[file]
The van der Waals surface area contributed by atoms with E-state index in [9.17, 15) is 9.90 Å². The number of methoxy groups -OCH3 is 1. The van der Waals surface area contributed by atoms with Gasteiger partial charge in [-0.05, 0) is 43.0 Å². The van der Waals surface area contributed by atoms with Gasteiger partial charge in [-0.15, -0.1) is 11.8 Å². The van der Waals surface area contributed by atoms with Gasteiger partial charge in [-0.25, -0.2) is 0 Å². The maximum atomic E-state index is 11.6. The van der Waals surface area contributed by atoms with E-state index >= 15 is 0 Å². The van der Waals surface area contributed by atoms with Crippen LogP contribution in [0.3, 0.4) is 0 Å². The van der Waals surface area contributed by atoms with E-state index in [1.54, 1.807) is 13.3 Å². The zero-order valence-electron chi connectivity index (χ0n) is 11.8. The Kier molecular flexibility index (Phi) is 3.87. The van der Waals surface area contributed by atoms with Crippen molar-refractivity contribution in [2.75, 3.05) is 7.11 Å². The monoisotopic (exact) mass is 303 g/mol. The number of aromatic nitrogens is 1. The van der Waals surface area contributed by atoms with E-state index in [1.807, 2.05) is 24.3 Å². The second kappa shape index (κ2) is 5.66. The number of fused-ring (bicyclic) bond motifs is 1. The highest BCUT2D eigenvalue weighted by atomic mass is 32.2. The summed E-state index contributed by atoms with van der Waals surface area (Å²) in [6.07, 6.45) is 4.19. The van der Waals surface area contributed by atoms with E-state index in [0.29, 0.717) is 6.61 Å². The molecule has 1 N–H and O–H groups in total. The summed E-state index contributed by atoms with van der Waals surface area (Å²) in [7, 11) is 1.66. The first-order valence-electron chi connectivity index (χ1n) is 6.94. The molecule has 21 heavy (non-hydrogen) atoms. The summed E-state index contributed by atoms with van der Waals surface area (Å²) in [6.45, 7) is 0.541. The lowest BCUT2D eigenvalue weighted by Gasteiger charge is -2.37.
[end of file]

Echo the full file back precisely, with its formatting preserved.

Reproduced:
The van der Waals surface area contributed by atoms with E-state index in [9.17, 15) is 9.90 Å². The number of methoxy groups -OCH3 is 1. The van der Waals surface area contributed by atoms with Gasteiger partial charge in [-0.05, 0) is 43.0 Å². The van der Waals surface area contributed by atoms with Gasteiger partial charge in [-0.15, -0.1) is 11.8 Å². The van der Waals surface area contributed by atoms with Gasteiger partial charge in [-0.25, -0.2) is 0 Å². The maximum atomic E-state index is 11.6. The van der Waals surface area contributed by atoms with E-state index >= 15 is 0 Å². The van der Waals surface area contributed by atoms with Crippen LogP contribution in [0.3, 0.4) is 0 Å². The van der Waals surface area contributed by atoms with E-state index in [1.54, 1.807) is 13.3 Å². The zero-order valence-electron chi connectivity index (χ0n) is 11.8. The Kier molecular flexibility index (Phi) is 3.87. The van der Waals surface area contributed by atoms with Crippen molar-refractivity contribution in [2.75, 3.05) is 7.11 Å². The monoisotopic (exact) mass is 303 g/mol. The number of aromatic nitrogens is 1. The van der Waals surface area contributed by atoms with E-state index in [1.807, 2.05) is 24.3 Å². The second kappa shape index (κ2) is 5.66. The number of fused-ring (bicyclic) bond motifs is 1. The highest BCUT2D eigenvalue weighted by atomic mass is 32.2. The summed E-state index contributed by atoms with van der Waals surface area (Å²) in [6.07, 6.45) is 4.19. The van der Waals surface area contributed by atoms with E-state index in [0.29, 0.717) is 6.61 Å². The molecule has 1 N–H and O–H groups in total. The summed E-state index contributed by atoms with van der Waals surface area (Å²) in [7, 11) is 1.66. The first-order valence-electron chi connectivity index (χ1n) is 6.94. The molecule has 21 heavy (non-hydrogen) atoms. The summed E-state index contributed by atoms with van der Waals surface area (Å²) in [6.45, 7) is 0.541. The lowest BCUT2D eigenvalue weighted by Gasteiger charge is -2.37.